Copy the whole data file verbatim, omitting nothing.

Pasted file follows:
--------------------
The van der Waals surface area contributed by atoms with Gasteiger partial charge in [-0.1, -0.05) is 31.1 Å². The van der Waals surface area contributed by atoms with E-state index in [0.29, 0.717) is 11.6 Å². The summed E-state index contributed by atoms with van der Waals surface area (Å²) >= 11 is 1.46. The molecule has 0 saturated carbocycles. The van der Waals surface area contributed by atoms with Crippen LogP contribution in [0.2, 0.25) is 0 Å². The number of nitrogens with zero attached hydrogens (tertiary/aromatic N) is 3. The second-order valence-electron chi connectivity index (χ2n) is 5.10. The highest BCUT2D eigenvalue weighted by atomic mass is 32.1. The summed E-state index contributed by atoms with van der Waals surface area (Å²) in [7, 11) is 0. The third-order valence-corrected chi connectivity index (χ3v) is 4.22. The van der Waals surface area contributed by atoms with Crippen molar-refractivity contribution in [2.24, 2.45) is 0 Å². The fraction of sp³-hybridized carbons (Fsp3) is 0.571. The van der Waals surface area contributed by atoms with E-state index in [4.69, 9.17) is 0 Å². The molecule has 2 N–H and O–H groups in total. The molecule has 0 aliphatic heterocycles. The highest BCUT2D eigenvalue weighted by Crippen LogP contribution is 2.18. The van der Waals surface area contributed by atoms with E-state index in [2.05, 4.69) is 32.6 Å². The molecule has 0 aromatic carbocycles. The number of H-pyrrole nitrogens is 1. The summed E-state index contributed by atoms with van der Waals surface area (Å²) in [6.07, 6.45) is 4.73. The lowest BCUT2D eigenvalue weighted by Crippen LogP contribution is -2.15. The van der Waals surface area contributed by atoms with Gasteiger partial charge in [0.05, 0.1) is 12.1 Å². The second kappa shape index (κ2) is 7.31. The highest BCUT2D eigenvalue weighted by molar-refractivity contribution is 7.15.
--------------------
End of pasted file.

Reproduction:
The van der Waals surface area contributed by atoms with Gasteiger partial charge in [-0.1, -0.05) is 31.1 Å². The van der Waals surface area contributed by atoms with E-state index in [0.29, 0.717) is 11.6 Å². The summed E-state index contributed by atoms with van der Waals surface area (Å²) >= 11 is 1.46. The molecule has 0 saturated carbocycles. The van der Waals surface area contributed by atoms with Crippen LogP contribution in [0.2, 0.25) is 0 Å². The number of nitrogens with zero attached hydrogens (tertiary/aromatic N) is 3. The second-order valence-electron chi connectivity index (χ2n) is 5.10. The highest BCUT2D eigenvalue weighted by atomic mass is 32.1. The summed E-state index contributed by atoms with van der Waals surface area (Å²) in [7, 11) is 0. The third-order valence-corrected chi connectivity index (χ3v) is 4.22. The van der Waals surface area contributed by atoms with Crippen molar-refractivity contribution in [2.24, 2.45) is 0 Å². The fraction of sp³-hybridized carbons (Fsp3) is 0.571. The van der Waals surface area contributed by atoms with E-state index in [4.69, 9.17) is 0 Å². The molecule has 2 N–H and O–H groups in total. The molecule has 0 aliphatic heterocycles. The highest BCUT2D eigenvalue weighted by Crippen LogP contribution is 2.18. The van der Waals surface area contributed by atoms with E-state index in [2.05, 4.69) is 32.6 Å². The molecule has 0 aromatic carbocycles. The number of H-pyrrole nitrogens is 1. The summed E-state index contributed by atoms with van der Waals surface area (Å²) in [6.07, 6.45) is 4.73. The lowest BCUT2D eigenvalue weighted by Crippen LogP contribution is -2.15. The van der Waals surface area contributed by atoms with Gasteiger partial charge in [0.05, 0.1) is 12.1 Å². The second kappa shape index (κ2) is 7.31. The highest BCUT2D eigenvalue weighted by molar-refractivity contribution is 7.15.